Learn More

  • If you need assistance with a current project and would like to get a design and cost, please visit our Request a Design page.
  • To get in contact with a REGENESIS Technical Solutions Manager use our Contact Us form.

We got a few questions related to injection pressure, was this high or low pressure injections and also somewhat related. Could you remind me, what was the hydraulic conductivity of the glacial till?

In this case, the hydraulic conductivity varied, some across the site between 10 and the minus 4 and even 10 to the minus 5 in some locations. The injection pressures were higher in those tighter areas. We did get upwards of 50 psi in those locations. We have an internal standard to stay below 100 psi sustained, but we got nowhere near that in this case but 50 psi in some of the tighter areas and generally in the other area is about 20 to 25 psi. And a lot of these sites managing flows and pressures, we like to stay even down as low as 10 to 15 psi, but in this particular case, with the glacial tills, there was some additional pressures.

What technique do you use to target a specific horizon in the well?

I mean, we use direct push on a lot of these applications. So we’ll either push down a specific interval or rise up a specific interval to load chemical into a specific one two or three foot horizon. So we do it surgically. We do it slowly, again as low a flow as we can possibly get, at as lowest sustained pressure as we possibly can. So we get that contact time and we get that sustained scenario.

It looks like there is an inverse relationship with water levels versus benzene concentrations. How confident are you that you won’t have additional rebounds when the water levels change again?

And that’s a really good point and very, very common. I mean, we’re not talking about anything new here. That’s a pretty common phenomena we see at most every site. But I think our confidence lies in the fact that we’re getting a generous amount of injection chemical in contact with our mass. We know where it is. We’re not getting crazy in terms of our vertical injection intervals. We’re keeping it very concise and very sustained. And our rebound now is not as substantial as we saw it in the past. Again, we have risk-based standards here. So we don’t have to get to five micrograms per liter. For benzene, I’d be very concerned if that were the case, but because we have these risk-based scenarios and they’re much, much more generous, I think I’m pretty confident that we’re gonna get to those or very, very close and be able to close the site out.

Wouldn’t it be more efficient just to pick one technology and implement it hard? Why is the combined remedies approach in the best interest of your clients? And then another related question says, “This all sounds expensive. Can you touch on ballpark cost?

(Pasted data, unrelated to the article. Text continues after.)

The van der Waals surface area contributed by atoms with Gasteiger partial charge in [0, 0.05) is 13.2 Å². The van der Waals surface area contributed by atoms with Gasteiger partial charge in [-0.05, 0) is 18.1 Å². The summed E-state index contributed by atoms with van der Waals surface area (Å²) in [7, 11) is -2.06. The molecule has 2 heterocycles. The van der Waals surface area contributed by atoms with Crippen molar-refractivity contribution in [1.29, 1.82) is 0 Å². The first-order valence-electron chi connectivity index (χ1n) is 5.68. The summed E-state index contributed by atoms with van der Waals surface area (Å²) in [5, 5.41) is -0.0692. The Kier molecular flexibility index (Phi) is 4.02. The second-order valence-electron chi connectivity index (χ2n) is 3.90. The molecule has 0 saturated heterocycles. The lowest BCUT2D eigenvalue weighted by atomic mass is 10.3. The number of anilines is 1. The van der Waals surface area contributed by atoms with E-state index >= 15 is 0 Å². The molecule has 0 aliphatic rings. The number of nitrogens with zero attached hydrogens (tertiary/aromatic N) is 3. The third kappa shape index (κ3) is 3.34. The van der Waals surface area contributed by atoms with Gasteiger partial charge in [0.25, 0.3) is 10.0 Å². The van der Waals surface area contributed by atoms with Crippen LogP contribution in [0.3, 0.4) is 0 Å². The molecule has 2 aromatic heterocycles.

I’ll touch on the cost next. You know, this whole combined remedies thing, are there sites that can get away with a singular technology? Absolutely, you know, countless numbers of them. I just find that with combined remedies, you can take advantage of the best of each and every component of those remedies. And I think if you extrapolate out the costs, when you have a combined remedy like that, you wind up saving more money in the long term than you would if you went a singular remedy in and of itself. I think that’s been proven, especially in more recent presentations that I’ve observed. When you combine those remedies, you’re putting each particular approach in the best light, in the best scenario that you can possibly have to make that chemistry, that approach be as efficient as possible. You know, as far as cost goes, you know, products cost what they cost. So really, it comes around to efficiencies in the field, you know, the mobe cost, your actual injection time. I will pay more for an injection contractor who takes his time and talks and shares information and makes observation any day. So I would say that our injection events varied anywhere from about $40,000 per event to some of the larger ones, which were upwards of 75,000 per event, so expensive. You know, that’s a relative term. I look in terms of quality of effort and efficiency. It’s not too expensive if progress is made.

We have a couple questions relating to volumes. First one is please convert the volumes of chemical in gallons injected into the ground into pore volumes, was at one or two pore volumes of chemical injected? A related question, for each product injected, seems like over 100 gallons per point, is that right?

There were definitely over 100 gallons per point, somewhere upwards of 200 gallons per point depending upon the chemistry. You know, we try to approach a pore volume. There are certain sites where we really load the fluid and push upwards of multiple pore volumes. But a lot of these ISCO efforts, particularly PetroCleanze, we try to load that aggressively, so one pore volume, a pore and a half, pore volume and a half. A lot of times when an ISCO approach, we will load less than a pore volume. It just depends from site to site. But again, it’s the most fluid we can get in as efficiently as possible, given the respect of geology and hydrogeology on the site to get the most contact and that subject to change from event to event

A lot of questions also about the contaminants. One of them is what is your benzene cleanup level related to that? Does Iowa require analysis for trimethylbenzene, and if so, what were the results for this constituent? Another question says what were the results for MTBE, if there was a constituent or concern at all?